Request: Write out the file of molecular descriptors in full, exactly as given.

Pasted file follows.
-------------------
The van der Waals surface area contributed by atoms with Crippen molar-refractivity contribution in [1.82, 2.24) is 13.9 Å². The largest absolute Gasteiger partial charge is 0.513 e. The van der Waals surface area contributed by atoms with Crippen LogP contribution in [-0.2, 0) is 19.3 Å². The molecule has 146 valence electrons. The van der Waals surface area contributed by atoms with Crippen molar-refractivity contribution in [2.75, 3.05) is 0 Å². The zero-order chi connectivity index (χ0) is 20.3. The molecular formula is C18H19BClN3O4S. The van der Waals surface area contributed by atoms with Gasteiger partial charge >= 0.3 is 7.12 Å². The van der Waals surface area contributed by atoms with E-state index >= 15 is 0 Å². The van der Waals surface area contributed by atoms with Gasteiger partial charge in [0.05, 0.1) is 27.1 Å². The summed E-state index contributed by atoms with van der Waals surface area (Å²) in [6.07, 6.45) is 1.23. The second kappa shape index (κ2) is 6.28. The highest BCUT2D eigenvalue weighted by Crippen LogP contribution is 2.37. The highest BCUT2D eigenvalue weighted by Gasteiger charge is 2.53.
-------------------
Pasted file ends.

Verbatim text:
The van der Waals surface area contributed by atoms with Crippen molar-refractivity contribution in [1.82, 2.24) is 13.9 Å². The largest absolute Gasteiger partial charge is 0.513 e. The van der Waals surface area contributed by atoms with Crippen LogP contribution in [-0.2, 0) is 19.3 Å². The molecule has 146 valence electrons. The van der Waals surface area contributed by atoms with Crippen molar-refractivity contribution in [2.75, 3.05) is 0 Å². The zero-order chi connectivity index (χ0) is 20.3. The molecular formula is C18H19BClN3O4S. The van der Waals surface area contributed by atoms with Gasteiger partial charge >= 0.3 is 7.12 Å². The van der Waals surface area contributed by atoms with E-state index >= 15 is 0 Å². The van der Waals surface area contributed by atoms with Gasteiger partial charge in [0.05, 0.1) is 27.1 Å². The summed E-state index contributed by atoms with van der Waals surface area (Å²) in [6.07, 6.45) is 1.23. The second kappa shape index (κ2) is 6.28. The highest BCUT2D eigenvalue weighted by Crippen LogP contribution is 2.37. The highest BCUT2D eigenvalue weighted by Gasteiger charge is 2.53.